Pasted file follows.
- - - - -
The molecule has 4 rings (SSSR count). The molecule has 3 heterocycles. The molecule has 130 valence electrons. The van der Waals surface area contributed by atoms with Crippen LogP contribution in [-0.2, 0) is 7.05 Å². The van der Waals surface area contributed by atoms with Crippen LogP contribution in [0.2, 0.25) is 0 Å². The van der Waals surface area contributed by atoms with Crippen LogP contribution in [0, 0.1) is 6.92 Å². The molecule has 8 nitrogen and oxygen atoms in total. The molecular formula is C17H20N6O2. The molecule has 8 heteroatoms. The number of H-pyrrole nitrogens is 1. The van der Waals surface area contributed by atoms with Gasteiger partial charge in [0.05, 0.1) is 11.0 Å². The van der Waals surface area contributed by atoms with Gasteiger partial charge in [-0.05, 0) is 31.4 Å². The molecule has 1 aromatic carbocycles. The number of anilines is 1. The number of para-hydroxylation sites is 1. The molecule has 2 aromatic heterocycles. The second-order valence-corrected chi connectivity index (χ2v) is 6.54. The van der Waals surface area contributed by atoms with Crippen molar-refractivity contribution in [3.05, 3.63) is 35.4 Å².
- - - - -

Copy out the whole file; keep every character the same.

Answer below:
The molecule has 4 rings (SSSR count). The molecule has 3 heterocycles. The molecule has 130 valence electrons. The van der Waals surface area contributed by atoms with Crippen LogP contribution in [-0.2, 0) is 7.05 Å². The van der Waals surface area contributed by atoms with Crippen LogP contribution in [0.2, 0.25) is 0 Å². The van der Waals surface area contributed by atoms with Crippen LogP contribution in [0, 0.1) is 6.92 Å². The molecule has 8 nitrogen and oxygen atoms in total. The molecular formula is C17H20N6O2. The molecule has 8 heteroatoms. The number of H-pyrrole nitrogens is 1. The van der Waals surface area contributed by atoms with Gasteiger partial charge in [0.05, 0.1) is 11.0 Å². The van der Waals surface area contributed by atoms with Gasteiger partial charge in [-0.05, 0) is 31.4 Å². The molecule has 1 aromatic carbocycles. The number of anilines is 1. The number of para-hydroxylation sites is 1. The molecule has 2 aromatic heterocycles. The second-order valence-corrected chi connectivity index (χ2v) is 6.54. The van der Waals surface area contributed by atoms with Crippen molar-refractivity contribution in [3.05, 3.63) is 35.4 Å².